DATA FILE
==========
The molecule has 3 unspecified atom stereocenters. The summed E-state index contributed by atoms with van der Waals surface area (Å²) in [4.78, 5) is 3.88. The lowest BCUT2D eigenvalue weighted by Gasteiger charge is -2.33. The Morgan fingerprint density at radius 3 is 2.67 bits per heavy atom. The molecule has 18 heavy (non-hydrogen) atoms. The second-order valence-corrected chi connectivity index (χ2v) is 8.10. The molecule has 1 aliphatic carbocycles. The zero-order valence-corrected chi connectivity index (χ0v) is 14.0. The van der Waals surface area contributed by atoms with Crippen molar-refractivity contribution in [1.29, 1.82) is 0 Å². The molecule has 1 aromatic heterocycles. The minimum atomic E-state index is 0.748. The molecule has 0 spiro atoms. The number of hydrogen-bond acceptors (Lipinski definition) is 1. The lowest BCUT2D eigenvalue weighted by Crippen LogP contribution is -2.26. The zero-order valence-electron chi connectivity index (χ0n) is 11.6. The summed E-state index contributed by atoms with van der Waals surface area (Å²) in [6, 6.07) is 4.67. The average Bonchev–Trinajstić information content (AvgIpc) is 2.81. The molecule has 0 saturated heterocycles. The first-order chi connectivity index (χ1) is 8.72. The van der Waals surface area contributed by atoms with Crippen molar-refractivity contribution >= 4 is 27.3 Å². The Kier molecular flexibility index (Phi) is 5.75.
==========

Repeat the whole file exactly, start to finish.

The molecule has 3 unspecified atom stereocenters. The summed E-state index contributed by atoms with van der Waals surface area (Å²) in [4.78, 5) is 3.88. The lowest BCUT2D eigenvalue weighted by Gasteiger charge is -2.33. The Morgan fingerprint density at radius 3 is 2.67 bits per heavy atom. The molecule has 18 heavy (non-hydrogen) atoms. The second-order valence-corrected chi connectivity index (χ2v) is 8.10. The molecule has 1 aliphatic carbocycles. The zero-order valence-corrected chi connectivity index (χ0v) is 14.0. The van der Waals surface area contributed by atoms with Crippen molar-refractivity contribution in [1.29, 1.82) is 0 Å². The molecule has 1 aromatic heterocycles. The minimum atomic E-state index is 0.748. The molecule has 0 spiro atoms. The number of hydrogen-bond acceptors (Lipinski definition) is 1. The lowest BCUT2D eigenvalue weighted by Crippen LogP contribution is -2.26. The zero-order valence-electron chi connectivity index (χ0n) is 11.6. The summed E-state index contributed by atoms with van der Waals surface area (Å²) in [6, 6.07) is 4.67. The average Bonchev–Trinajstić information content (AvgIpc) is 2.81. The molecule has 0 saturated heterocycles. The first-order chi connectivity index (χ1) is 8.72. The van der Waals surface area contributed by atoms with Crippen molar-refractivity contribution >= 4 is 27.3 Å². The Kier molecular flexibility index (Phi) is 5.75.